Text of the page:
2009-06-11 - Actions Speaking
Daniel 6:3 Then this Daniel began distinguishing himself among the commissioners and satraps because he possessed an extraordinary spirit, and the king planned to appoint him over the entire kingdom. 4 Then the commissioners and satraps began trying to find a ground of accusation against Daniel in regard to government affairs; but they could find no ground of accusation or evidence of corruption, inasmuch as he was faithful, and no negligence or corruption was to be found in him. 5 Then these men said, "We will not find any ground of accusation against this Daniel unless we find it against him with regard to the law of his God." (NASB)
The last several devotions and a good deal of my thinking lately has been on speaking, communicating and how it affects our lives and the lives of the people around us. The ability to think and communicate clearly is critical. When a message is delivered making sure it is received in the way it was intended is the goal. The alternative is that the message is not understood or only understood in part with room left for interpretation. Paul speaking with Festus (Acts 26:24) had clearly issued the message of the gospel, but Festus calls Paul mad with learning rather than believe what Paul has clearly presented. It is plain there can be problems like this even when the message is clearly issued and received. Communicating unclearly then is even more of a risk.
Words are not the only means of communication. We are told that our actions speak louder than our words. There is a great deal of truth in this statement. The two must work together for either to be credible. When Daniel was accused in chapter six by his jealous fellow officials, the King knew that he had been trapped as well as Daniel. King Darius knew there was no ill-will or evil intentions in Daniel's prayers. Daniel's detractors had appealed to the King's pride in getting him to sign an injunction against anyone praying to any person or deity beside the King himself for 30 days. The famous punishment was for the offending person to be thrown into the lion's den. His adversaries must have thought their trap was perfect. If Daniel stopped praying, he would have shown that his relationship with God was less important than the will of the King. Daniel's faith, which is an important part of his character, becomes less credible. If he continued to pray, Daniel would break the law of the Medes and the Persians and be sentenced according to the injunction. Daniel continued to offer his prayers to God.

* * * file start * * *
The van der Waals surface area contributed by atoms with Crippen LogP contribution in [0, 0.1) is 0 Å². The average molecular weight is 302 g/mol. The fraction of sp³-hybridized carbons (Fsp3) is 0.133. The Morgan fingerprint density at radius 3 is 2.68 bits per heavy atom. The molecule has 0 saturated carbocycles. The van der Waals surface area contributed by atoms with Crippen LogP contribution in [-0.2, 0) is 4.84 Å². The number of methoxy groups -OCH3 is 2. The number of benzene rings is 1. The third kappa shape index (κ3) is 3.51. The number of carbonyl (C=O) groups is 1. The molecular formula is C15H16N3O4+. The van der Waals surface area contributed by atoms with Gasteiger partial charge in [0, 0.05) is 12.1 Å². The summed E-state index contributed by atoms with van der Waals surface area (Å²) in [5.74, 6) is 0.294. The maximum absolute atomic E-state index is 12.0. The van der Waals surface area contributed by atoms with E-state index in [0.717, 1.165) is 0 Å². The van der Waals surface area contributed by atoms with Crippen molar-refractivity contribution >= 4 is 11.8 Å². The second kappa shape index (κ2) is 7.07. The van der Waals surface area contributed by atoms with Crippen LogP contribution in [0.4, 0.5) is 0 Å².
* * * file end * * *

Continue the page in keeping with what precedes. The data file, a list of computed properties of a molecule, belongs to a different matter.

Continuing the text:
In the end we all know that Daniel was saved by God Who shut the mouths of the hungry lions all night long. The King had Daniel's enemies thrown into the same den of lions from which Daniel had been released and those who had wrongly entrapped Daniel and King Darius were destroyed. The end result was a decree of praise to Daniel's God issued by King Darius that was spread through the entire Persian Empire.
Verse four says, "... and no negligence or corruption was to be found in him." That's quite a statement. There were no mixed messages in Daniel's behavior or his words. His yes was yes, and his no was no. His character was literally beyond reproach. Can the same be said of us today? Life for Daniel in the political world of the palace and the government of an empire was not much different than today. Daniel did the right thing and was envied for his position. But when Daniel stood accused, the one who should have been the most offended was the most concerned for Daniel's well-being (v. 14). No one, not even Daniel's accusers believed that he had anything ill or hurtful in his heart - not even his accusers.
"If people speak ill of you, live so that no one will believe them." ~ Plato
Lord, these words of Plato have been on my heart and mind for some time now. Continue to show me how to better internalize this ideal for Your glory. Amen.
Matthew 10:27 What I tell you in the darkness, speak in the light; and what you hear whispered in your ear, proclaim upon the housetops.
Grace & Peace,
All verses are from the New American Standard Bible (NASB) unless otherwise noted.